Lead fractionation and bioaccessibility in contaminated soils with variable chemical properties

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Department of Biological Sciences


The hazard imposed by trace elements within soils is dependent on soil properties and the relative distribution of metal species. Hence, a greenhouse column study was conducted to investigate the geochemical speciation and bioaccessibility of lead (Pb) as a function of soil properties. Four different soil types (Immokalee, Belle Glade, Tobosa and Millhopper series) varying in physico-chemical properties were selected and amended with Pb as Pb(NO3) at 400, 800, and 1,200mg kg-1. A sequential extraction was employed to define the reactive metal pool, which was correlated with Pb bioaccessibility as determined by the physiologically based extraction test. Results show that Pb was mainly distributed in soluble + exchangeable phase in Immokallee (82%) and Millhopper (45%) series, and carbonate and Fe + Mn oxide fractions in Belle Glade (14-74%) and Tobosa (31-64%) series at time zero. With soil aging, Pb underwent chemical transformations in the soils and the majority of added Pb was associated with Fe + Mn oxide fraction (64 -81%). Also, Pb bioaccessibility varied widely as a function of soil type and soil aging. Gastric phase (IVG-S) extracted 34-81% and 29-75% and the absorbed intestinal phase (IVG-AI) extracted 12-79% and 12-45% of amended Pb in all the soils at time zero and 6 months, respectively. Among soil types, Tobosa and Belle Glade showed reduced bioaccessibility relative to Immokalee and Millhopper. Statistical analysis revealed that the IVG-S Pb decreases as soil organic matter and cation exchange capacity (CEC) increases and total P decreases. While the Mehlich extractable P and Ca + Mg, total Fe + Al and organic matter predicted the Pb in an intestinal system.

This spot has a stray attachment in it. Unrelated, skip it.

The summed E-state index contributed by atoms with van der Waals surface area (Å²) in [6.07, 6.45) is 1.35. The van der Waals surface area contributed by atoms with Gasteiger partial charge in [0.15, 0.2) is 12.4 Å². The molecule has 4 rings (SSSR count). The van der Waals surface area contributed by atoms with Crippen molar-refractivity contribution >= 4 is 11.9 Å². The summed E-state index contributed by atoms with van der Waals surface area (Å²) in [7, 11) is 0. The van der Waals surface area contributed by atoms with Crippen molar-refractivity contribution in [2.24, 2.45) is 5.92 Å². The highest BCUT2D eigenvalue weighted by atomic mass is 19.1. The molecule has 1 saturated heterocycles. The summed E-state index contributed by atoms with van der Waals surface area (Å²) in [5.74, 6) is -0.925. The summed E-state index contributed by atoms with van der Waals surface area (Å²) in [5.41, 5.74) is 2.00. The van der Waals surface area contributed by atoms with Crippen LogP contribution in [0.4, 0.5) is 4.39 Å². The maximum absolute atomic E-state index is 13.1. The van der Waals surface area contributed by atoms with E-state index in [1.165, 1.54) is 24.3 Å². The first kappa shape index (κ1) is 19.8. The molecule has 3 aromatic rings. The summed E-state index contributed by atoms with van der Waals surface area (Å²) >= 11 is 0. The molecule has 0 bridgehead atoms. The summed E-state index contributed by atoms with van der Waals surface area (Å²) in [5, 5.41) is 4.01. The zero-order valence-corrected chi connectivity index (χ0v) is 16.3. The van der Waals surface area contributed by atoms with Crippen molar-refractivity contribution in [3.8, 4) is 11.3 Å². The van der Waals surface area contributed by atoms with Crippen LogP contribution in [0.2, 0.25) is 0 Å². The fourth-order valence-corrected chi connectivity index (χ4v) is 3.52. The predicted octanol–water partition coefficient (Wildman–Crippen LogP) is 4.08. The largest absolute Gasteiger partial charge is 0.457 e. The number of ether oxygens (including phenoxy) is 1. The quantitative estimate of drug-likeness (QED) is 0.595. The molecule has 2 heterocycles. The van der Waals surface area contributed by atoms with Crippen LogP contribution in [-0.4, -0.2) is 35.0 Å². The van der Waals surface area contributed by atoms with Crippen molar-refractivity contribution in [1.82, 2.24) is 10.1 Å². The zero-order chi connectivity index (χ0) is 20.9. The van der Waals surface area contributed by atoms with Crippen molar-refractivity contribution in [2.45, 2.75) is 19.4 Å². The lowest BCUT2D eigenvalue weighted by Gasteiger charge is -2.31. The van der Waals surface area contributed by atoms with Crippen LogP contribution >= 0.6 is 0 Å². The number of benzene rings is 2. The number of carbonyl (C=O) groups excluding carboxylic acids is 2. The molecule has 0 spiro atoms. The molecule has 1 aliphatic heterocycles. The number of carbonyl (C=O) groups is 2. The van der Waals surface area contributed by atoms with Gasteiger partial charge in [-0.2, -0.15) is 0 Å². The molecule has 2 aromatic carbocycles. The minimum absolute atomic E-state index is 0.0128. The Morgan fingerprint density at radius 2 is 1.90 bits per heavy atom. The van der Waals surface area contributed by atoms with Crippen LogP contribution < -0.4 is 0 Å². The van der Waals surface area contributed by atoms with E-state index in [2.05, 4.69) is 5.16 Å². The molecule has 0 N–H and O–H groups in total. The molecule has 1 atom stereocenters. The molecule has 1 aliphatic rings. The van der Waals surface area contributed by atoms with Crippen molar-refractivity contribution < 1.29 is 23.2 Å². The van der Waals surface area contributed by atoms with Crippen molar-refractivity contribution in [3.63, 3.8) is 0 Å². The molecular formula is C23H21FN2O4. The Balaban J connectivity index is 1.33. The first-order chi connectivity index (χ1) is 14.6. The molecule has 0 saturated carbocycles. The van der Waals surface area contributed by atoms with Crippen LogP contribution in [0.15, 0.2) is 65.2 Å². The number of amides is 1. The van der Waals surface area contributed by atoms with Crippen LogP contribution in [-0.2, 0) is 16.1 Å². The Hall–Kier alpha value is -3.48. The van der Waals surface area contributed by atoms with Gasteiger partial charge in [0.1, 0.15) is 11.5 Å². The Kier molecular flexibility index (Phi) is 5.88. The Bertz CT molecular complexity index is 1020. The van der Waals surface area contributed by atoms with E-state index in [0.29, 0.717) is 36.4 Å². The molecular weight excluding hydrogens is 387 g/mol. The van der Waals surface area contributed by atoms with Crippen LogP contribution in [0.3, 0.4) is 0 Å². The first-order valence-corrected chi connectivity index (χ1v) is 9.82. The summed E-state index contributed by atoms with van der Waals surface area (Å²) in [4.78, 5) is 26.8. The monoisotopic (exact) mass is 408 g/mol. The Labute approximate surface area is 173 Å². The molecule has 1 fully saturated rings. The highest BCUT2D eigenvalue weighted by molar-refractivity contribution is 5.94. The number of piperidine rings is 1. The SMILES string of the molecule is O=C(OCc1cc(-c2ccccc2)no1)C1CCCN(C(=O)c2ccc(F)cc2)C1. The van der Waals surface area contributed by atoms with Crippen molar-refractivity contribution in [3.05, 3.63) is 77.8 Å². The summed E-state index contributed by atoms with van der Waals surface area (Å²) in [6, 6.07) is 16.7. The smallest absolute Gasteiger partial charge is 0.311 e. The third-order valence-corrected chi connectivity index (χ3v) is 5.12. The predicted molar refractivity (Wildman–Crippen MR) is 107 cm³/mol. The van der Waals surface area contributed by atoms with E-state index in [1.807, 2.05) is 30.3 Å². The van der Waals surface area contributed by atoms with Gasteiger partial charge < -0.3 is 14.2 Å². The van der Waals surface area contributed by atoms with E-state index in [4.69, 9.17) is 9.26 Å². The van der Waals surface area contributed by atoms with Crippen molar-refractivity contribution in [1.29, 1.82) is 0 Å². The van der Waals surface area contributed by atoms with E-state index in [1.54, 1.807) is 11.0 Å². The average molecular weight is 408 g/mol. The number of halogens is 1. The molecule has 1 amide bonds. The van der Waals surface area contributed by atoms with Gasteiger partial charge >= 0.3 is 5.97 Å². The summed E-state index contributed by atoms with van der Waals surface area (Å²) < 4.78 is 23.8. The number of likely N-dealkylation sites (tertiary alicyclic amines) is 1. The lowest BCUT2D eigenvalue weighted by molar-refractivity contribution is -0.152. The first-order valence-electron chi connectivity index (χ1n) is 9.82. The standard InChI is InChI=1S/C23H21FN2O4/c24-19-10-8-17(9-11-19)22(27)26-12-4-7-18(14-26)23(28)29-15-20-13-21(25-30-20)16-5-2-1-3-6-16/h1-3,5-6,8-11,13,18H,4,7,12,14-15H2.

Publication Title

Chemical Speciation and Bioavailability